Shares in water company United Utilities (UU.) jumped 4.6% on Wednesday to 937.4p after the company reaffirmed its dividend payment in line with consumer price inflation out to 2025 and sounded an upbeat tone on operating performance.
Chief executive Steve Mogford commented: ‘We now have a clearer understanding of the impact of COVID-19 on our business which remains robust and supported by a strong balance sheet.
‘This, together with a stabilised inflation outlook supported by central bank policy and government actions, gives us the confidence to reaffirm our responsible AMP7 dividend policy of growth in line with CPIH inflation.’
Reflecting the increased confidence, the company has accelerated investment plans to secure improvements and contribute to the ‘Green recovery’ in a region heavily affected by the pandemic.
RESILIENT FIRST HALF
In the first half to 30 September revenues dropped 4% or £41 million to £894 million. The bulk of the fall (£39.7 million) was down to the new regulatory price regime which incorporates a 6.6% real reduction in average customer bills and a 1.5% increase in inflation.
The company expects full-year revenues to 31 March 2020 to be between £60 million and £100 million lower than last year as household income consumption falls in the second half. The volume related impact of between £10 million and £60 million is recoverable under the revenue control regime.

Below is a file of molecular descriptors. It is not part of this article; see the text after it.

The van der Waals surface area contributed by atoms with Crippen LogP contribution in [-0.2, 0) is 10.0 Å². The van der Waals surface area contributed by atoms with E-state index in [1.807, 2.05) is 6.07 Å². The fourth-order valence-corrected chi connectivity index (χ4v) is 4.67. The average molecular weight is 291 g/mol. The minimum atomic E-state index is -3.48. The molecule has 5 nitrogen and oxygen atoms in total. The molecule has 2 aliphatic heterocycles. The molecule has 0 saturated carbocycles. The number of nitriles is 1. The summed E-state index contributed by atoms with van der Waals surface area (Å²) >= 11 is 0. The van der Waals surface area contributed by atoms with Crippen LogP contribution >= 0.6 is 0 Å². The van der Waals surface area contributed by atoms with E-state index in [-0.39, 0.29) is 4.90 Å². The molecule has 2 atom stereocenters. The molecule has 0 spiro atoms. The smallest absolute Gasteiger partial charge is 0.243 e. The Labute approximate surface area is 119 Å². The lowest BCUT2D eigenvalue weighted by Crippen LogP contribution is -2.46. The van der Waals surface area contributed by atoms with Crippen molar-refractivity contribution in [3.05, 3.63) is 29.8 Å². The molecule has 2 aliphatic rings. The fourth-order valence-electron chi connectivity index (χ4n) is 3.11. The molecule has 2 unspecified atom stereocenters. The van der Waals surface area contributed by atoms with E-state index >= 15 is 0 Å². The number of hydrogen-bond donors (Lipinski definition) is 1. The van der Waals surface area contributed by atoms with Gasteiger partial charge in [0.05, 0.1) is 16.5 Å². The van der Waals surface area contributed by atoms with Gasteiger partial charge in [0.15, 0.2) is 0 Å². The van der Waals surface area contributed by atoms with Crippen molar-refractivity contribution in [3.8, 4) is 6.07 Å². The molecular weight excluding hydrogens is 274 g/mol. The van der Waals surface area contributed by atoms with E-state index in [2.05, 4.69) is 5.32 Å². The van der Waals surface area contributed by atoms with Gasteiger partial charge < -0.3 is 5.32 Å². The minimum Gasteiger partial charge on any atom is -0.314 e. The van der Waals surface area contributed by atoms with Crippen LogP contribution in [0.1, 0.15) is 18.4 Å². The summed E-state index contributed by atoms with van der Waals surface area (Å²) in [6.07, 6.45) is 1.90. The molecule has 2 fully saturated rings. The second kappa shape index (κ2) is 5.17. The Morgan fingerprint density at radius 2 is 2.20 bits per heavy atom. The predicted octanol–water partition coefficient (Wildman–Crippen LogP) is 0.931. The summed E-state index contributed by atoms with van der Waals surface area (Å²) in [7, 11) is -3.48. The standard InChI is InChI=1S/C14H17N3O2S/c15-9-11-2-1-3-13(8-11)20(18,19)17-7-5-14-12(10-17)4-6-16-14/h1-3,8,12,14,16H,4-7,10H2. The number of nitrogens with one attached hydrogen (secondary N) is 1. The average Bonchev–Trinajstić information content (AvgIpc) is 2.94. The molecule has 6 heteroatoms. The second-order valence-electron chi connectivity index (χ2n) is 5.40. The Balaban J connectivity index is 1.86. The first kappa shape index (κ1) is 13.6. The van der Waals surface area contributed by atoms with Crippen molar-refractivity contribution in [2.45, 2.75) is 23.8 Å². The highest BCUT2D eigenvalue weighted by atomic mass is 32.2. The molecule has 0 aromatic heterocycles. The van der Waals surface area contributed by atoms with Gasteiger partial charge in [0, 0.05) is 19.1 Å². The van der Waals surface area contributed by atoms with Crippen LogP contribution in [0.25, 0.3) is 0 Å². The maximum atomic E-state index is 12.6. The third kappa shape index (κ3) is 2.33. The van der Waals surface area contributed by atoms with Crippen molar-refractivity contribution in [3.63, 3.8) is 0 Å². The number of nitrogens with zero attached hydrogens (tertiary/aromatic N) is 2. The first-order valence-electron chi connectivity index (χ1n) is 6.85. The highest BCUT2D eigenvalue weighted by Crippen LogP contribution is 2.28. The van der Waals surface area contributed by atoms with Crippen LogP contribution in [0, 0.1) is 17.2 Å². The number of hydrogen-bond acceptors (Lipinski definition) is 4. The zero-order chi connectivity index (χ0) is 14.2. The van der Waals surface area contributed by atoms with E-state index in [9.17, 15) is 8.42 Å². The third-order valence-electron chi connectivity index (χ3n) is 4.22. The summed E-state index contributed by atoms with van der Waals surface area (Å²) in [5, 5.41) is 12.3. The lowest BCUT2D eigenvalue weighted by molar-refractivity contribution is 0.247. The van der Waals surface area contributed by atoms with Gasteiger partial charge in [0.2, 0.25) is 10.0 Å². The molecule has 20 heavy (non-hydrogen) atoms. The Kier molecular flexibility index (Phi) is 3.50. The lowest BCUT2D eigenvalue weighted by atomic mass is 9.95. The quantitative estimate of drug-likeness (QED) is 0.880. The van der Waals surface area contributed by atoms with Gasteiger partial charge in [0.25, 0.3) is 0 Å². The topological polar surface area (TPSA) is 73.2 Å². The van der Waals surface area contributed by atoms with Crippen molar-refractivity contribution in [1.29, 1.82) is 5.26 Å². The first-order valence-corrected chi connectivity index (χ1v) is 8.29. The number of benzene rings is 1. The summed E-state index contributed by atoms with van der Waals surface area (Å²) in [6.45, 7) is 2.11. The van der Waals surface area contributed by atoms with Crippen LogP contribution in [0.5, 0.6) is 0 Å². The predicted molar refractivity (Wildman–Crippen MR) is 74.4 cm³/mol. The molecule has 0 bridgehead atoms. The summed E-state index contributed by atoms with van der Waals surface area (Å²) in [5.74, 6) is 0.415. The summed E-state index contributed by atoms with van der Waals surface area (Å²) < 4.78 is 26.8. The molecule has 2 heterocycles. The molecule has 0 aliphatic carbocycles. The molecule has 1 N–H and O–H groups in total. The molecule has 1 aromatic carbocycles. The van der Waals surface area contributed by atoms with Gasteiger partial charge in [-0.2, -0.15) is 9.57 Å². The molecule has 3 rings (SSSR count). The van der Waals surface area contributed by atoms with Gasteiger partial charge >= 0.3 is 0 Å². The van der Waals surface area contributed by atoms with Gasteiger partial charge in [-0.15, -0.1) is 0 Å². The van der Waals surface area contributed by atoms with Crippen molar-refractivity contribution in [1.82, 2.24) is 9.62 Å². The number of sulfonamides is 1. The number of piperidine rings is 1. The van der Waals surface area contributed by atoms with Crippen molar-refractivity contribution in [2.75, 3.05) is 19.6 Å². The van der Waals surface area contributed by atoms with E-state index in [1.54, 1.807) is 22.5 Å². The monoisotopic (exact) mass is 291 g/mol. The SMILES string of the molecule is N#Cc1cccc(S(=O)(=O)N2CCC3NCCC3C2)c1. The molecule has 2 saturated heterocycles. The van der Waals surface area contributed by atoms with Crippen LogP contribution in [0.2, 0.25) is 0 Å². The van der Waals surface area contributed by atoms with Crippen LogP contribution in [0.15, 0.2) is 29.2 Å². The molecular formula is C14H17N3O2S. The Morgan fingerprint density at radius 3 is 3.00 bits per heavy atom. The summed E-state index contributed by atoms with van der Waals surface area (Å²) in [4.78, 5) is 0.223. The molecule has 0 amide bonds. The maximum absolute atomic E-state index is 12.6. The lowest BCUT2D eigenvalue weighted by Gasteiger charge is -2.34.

Operating profits fell 18.7% to £318.5 million, as a result of the revenue shortfall and an accelerated investment of £15 million to increase the efficiency of the network.
Bad debts remained low at 1.8% of revenues and cash collections were said to be higher than at the same time last year.
The board has proposed a 1.5% increase in the interim dividend to 14.41p per share and confirmed its policy of increasing the annual payout equivalent to consumer price inflation to 2025.
Operating cash flows of £399 million were broadly in line with the £354 million last year.
The group had cash of £899 million and net debt was unchanged at £7.4 billion, representing a gearing ratio of 63%, within the target range of 55% to 65%. Gearing is defined as net debt divided by regulated capital.